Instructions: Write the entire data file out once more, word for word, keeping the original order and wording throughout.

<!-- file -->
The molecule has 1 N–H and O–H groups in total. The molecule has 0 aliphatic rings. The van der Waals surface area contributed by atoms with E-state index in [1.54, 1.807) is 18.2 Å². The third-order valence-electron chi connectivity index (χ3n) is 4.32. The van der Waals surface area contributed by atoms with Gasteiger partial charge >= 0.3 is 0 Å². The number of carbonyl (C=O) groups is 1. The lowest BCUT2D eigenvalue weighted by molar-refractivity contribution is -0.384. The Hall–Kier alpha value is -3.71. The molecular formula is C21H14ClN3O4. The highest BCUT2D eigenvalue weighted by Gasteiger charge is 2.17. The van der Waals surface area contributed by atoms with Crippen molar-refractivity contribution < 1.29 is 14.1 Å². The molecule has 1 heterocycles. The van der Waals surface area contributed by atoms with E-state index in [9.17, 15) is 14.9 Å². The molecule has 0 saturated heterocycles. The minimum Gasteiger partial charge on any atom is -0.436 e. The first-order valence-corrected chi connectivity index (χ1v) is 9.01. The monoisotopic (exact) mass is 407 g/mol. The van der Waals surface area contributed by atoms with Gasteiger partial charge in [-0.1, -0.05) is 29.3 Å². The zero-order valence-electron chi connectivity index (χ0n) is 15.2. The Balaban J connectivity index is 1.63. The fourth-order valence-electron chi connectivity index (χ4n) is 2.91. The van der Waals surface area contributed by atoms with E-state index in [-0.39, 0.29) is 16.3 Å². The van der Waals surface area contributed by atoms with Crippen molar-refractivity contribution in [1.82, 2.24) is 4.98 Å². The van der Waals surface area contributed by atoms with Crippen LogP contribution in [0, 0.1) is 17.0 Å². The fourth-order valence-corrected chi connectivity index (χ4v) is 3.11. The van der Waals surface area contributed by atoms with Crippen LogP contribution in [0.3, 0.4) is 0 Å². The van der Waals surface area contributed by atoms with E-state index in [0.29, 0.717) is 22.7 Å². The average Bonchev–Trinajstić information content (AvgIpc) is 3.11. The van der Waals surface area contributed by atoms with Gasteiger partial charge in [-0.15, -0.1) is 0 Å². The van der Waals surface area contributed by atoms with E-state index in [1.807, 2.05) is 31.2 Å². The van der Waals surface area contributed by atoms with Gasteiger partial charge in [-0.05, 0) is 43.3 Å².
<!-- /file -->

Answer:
The molecule has 1 N–H and O–H groups in total. The molecule has 0 aliphatic rings. The van der Waals surface area contributed by atoms with E-state index in [1.54, 1.807) is 18.2 Å². The third-order valence-electron chi connectivity index (χ3n) is 4.32. The van der Waals surface area contributed by atoms with Gasteiger partial charge >= 0.3 is 0 Å². The number of carbonyl (C=O) groups is 1. The lowest BCUT2D eigenvalue weighted by molar-refractivity contribution is -0.384. The Hall–Kier alpha value is -3.71. The molecular formula is C21H14ClN3O4. The highest BCUT2D eigenvalue weighted by Gasteiger charge is 2.17. The van der Waals surface area contributed by atoms with Crippen molar-refractivity contribution < 1.29 is 14.1 Å². The molecule has 1 heterocycles. The van der Waals surface area contributed by atoms with E-state index in [9.17, 15) is 14.9 Å². The molecule has 0 saturated heterocycles. The minimum Gasteiger partial charge on any atom is -0.436 e. The first-order valence-corrected chi connectivity index (χ1v) is 9.01. The monoisotopic (exact) mass is 407 g/mol. The van der Waals surface area contributed by atoms with Gasteiger partial charge in [-0.1, -0.05) is 29.3 Å². The zero-order valence-electron chi connectivity index (χ0n) is 15.2. The Balaban J connectivity index is 1.63. The fourth-order valence-electron chi connectivity index (χ4n) is 2.91. The van der Waals surface area contributed by atoms with E-state index in [-0.39, 0.29) is 16.3 Å². The van der Waals surface area contributed by atoms with Crippen molar-refractivity contribution in [1.82, 2.24) is 4.98 Å². The van der Waals surface area contributed by atoms with Crippen LogP contribution in [0, 0.1) is 17.0 Å². The fourth-order valence-corrected chi connectivity index (χ4v) is 3.11. The van der Waals surface area contributed by atoms with Crippen LogP contribution in [0.3, 0.4) is 0 Å². The van der Waals surface area contributed by atoms with E-state index in [0.29, 0.717) is 22.7 Å². The average Bonchev–Trinajstić information content (AvgIpc) is 3.11. The van der Waals surface area contributed by atoms with Gasteiger partial charge in [-0.15, -0.1) is 0 Å². The van der Waals surface area contributed by atoms with E-state index in [1.807, 2.05) is 31.2 Å². The van der Waals surface area contributed by atoms with Gasteiger partial charge in [-0.05, 0) is 43.3 Å².